No doubt you can think of many reasons to stop buying gifts. When money is tight, having to buy gifts for friends and family can push your budget to the limit. Besides the cost, it can be difficult to think of a gift that people would like. Then you've got to go out and buy it, and shopping can be stressful. Here are some very good reasons to stop buying gifts …
Table of contents:
- too expensive
- too many people
- unwanted gifts
- others want to stop
- not appreciated
1 Too Expensive
One of the most understandable reasons to stop buying gifts is that it can be very expensive. That's fine if you can afford it, but many household budgets are very stretched these days. Just think of how often you wonder how you're going to pay for Christmas. You should certainly never buy gifts if it means getting into debt, or that you will struggle to pay your bills.
2 Too Many People
You can easily find yourself buying gifts for a considerable number of people. Parents, siblings, children, in-laws, friends, neighbors, teachers … Even if you only buy small gifts it still adds up. Increasingly, families are opting to only buy presents for the children, or agreeing to limit the maximum amount spent on each person to, say, $10.
3 Unwanted Gifts
You only have to look on eBay or in thrift stores to see a mountain of unwanted gifts after Christmas. The cumulative total spent on gifts the recipient doesn't keep must add up to millions of dollars each year. What is the point of buying gifts that won't be appreciated? It can be difficult to know someone's taste, and you often end up buying something just for the sake of it.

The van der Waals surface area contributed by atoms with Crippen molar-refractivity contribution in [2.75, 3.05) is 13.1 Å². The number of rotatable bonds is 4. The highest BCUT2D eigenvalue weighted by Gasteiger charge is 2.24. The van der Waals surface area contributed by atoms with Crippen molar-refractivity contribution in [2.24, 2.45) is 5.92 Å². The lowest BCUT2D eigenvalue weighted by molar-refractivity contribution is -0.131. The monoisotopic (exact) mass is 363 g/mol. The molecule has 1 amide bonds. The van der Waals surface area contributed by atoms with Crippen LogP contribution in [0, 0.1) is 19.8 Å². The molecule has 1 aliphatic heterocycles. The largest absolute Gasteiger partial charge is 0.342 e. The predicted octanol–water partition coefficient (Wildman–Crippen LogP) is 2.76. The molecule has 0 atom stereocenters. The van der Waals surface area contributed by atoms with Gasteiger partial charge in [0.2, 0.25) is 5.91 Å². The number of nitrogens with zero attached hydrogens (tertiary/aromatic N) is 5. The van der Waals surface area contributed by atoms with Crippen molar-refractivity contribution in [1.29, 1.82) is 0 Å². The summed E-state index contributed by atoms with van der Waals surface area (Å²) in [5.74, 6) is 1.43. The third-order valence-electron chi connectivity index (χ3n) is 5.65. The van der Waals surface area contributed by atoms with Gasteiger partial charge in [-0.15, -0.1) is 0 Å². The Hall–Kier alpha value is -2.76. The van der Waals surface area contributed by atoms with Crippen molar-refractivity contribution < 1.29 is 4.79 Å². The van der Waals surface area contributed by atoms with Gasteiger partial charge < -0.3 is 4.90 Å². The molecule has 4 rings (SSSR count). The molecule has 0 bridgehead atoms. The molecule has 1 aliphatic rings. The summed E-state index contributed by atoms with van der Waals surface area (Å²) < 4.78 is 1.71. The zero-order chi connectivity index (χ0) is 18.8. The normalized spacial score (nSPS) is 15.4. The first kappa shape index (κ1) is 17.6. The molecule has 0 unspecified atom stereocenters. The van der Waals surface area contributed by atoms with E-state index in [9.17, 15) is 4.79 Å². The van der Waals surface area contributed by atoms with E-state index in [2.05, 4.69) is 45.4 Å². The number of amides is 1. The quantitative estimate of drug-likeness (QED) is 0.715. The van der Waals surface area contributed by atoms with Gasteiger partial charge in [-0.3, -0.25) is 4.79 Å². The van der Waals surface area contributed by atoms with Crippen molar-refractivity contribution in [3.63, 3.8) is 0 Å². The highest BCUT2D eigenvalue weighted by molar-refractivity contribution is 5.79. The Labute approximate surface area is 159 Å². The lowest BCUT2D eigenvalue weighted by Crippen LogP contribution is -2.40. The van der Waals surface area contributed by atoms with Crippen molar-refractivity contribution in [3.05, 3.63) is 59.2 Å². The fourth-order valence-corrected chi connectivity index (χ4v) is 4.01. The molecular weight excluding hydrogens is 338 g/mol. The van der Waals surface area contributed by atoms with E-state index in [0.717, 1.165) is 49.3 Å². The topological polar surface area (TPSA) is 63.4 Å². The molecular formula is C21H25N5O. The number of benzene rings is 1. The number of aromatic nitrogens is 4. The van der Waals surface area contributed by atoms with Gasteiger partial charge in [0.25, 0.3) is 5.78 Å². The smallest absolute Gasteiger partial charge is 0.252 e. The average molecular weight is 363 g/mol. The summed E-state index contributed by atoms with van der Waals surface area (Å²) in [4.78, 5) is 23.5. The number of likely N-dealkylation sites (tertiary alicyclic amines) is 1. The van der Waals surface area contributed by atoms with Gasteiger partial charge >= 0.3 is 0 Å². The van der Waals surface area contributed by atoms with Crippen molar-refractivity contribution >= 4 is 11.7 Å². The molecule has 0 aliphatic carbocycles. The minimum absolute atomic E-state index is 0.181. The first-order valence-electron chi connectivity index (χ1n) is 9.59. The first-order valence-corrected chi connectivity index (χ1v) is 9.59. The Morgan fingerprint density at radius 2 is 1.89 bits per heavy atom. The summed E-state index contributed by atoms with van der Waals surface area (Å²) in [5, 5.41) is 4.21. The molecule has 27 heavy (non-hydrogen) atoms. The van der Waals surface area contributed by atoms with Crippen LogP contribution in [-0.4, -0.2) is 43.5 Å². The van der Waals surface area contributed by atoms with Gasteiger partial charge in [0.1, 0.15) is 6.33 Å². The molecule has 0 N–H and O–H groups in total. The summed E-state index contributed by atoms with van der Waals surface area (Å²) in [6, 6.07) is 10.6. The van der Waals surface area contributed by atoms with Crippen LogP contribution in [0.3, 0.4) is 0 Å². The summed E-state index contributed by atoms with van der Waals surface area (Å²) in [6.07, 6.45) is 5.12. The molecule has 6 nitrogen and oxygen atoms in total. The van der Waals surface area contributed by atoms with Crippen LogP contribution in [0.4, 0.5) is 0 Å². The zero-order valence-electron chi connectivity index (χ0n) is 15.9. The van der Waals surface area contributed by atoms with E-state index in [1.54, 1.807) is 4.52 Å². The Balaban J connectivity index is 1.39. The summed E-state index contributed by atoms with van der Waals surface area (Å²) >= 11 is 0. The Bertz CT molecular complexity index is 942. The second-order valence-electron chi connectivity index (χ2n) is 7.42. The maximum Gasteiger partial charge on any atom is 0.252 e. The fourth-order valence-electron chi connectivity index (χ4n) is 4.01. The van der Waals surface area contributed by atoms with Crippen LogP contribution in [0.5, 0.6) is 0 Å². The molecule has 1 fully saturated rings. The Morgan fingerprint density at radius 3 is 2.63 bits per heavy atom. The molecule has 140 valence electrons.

Many occasions have become very commercialised - and it's not just the traditional gift-giving occasions like Christmas and birthdays. Now we're expected to buy for the newly-decreed Secretary's Day and Teacher's Day. Then there is the never-ending round of collections in the office for weddings, babies and leaving gifts. Is there anything that hasn't been turned into a gift-giving day?
5 Others Want to Stop
If you broach the idea of giving up buying gifts, you may find that others are just as keen as you to stop wasting their money. They may be very relieved that someone else has made the suggestion. There is a compromise if some people still want to buy gifts - opt for a Secret Santa, or buy a token gift of, say, $5. This can really bring out creativity. You could also opt for homemade gifts only.
It's fun to buy presents for kids, but most of them get far too many gifts. At Christmas and birthdays they have a huge pile of gifts to open, most of which are opened and then ignored in favour of their favorite. If you really want to give something to a child who gets lots of gifts, why not put some money in their savings account instead?
7 Not Appreciated
Finally, you should definitely not buy anything for someone who doesn't appreciate it. A polite person expresses their thanks, even if they don't like the gift. Others make it clear that they're not happy; they look down their nose at your gift because it's the wrong label or you haven't spent enough. Save your money for yourself.
If you genuinely enjoy buying gifts, then there's no reason to stop (unless you can't afford it). But if buying gifts causes you financial problems, or you are just buying because you feel obliged, then consider putting an end to the practice. Gifts should be given because you want to, not because it's expected. What is the worst or most memorable gift you've ever received?
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